The Ottawa Senators just keep getting more tumultuous. This time around, it’s what’s going on over on the business side of things that’s making waves.

The problem is complicated.

The story pivots on the redevelopment of LeBreton Flats, a space near the Ottawa River, which was intended to include a new NHL arena for the Senators. A “disagreement” between partners in the Rendezvous LeBreton Group, the group responsible for the redevelopment process, is threatening to derail the whole shebang.

According to the Senators and the Trinity Group, the two aforementioned partners, the involved parties have “not been able to resolve their internal partnership issues.”

What this means is that the Rendezvous LeBreton Group was supposed to have formalized at least some part of the partnership by now and, well, they haven’t. They were given another week from their previous deadline to get the job done, but there’s still a holdup. The National Capital Commission has given the group until late January to get its act together.

If that doesn’t happen and the two sides keep having “internal partnership issues,” the deal is off and Ottawa will move on and away from the LeBreton development project as estimated. And that would mean that plans for the new Senators arena would go up in smoke with the whole deal.

The issues appear to hinge on the relationship between Trinity Group executive chairman Jim Ruddy and Senators owner Eugene Melnyk. Let’s just say that nobody’s surprised to see Melnyk’s name come up here.

“We’ve championed a downtown sports and entertainment arena and this important civic project, since initiating our proposal in 2014,” Melnyk said. “We continue to be committed to making our vision a reality.”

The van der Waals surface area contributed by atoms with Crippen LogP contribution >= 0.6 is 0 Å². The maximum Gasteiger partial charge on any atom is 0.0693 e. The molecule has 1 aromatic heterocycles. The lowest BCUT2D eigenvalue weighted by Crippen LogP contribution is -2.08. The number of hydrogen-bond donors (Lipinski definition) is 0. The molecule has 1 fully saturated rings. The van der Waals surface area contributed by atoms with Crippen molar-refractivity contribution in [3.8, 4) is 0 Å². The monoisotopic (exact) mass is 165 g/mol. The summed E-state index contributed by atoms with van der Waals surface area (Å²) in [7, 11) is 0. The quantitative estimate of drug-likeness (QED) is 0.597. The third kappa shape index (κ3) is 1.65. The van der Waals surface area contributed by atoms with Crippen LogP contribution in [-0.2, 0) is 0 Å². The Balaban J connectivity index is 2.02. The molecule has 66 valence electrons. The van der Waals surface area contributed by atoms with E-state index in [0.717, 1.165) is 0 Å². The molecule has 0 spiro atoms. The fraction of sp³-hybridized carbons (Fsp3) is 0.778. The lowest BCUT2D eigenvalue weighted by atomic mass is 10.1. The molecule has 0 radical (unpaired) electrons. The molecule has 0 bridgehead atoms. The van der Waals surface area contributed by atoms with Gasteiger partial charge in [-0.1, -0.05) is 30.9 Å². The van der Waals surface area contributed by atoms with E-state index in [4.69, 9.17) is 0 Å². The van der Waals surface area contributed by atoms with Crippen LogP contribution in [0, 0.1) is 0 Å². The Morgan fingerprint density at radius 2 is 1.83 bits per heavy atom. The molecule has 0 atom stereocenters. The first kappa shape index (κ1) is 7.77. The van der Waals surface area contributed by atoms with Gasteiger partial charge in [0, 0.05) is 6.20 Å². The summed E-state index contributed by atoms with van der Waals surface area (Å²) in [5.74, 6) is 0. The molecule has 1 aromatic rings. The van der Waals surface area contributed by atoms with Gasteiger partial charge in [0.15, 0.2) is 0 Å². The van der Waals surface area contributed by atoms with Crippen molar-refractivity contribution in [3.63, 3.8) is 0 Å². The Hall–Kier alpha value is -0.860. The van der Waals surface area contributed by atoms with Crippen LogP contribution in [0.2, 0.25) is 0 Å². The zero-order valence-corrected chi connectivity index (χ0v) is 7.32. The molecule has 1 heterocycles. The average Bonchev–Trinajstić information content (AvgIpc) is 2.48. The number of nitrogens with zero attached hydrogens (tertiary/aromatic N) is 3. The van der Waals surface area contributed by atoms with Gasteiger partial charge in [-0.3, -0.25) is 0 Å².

While Melnyk was always cited as being “very confident” in getting this LeBreton deal done, there have also been reverberations about things falling through a number of times. And with the state of the Senators off the ice, from locker room uproar to dubious roster moves, the picture in Ottawa is ugly.

Add this potential arena collapse to the picture and people are, rightly, starting to wonder about the future of this franchise.

The issue here is that most of those involved with the process don’t believe that the two parties will be able to get things together in time for January. Whatever problems lie between Melnyk and Ruddy and everyone else remain to be seen, if they’re indeed ever seen, but the larger issue at play is that this really does threaten the future of the club.

The possibility exists that the partnership could reform with other parties and that could recover something of the LeBreton project, but that doesn’t guarantee a space for the NHL team in the final arrangement.

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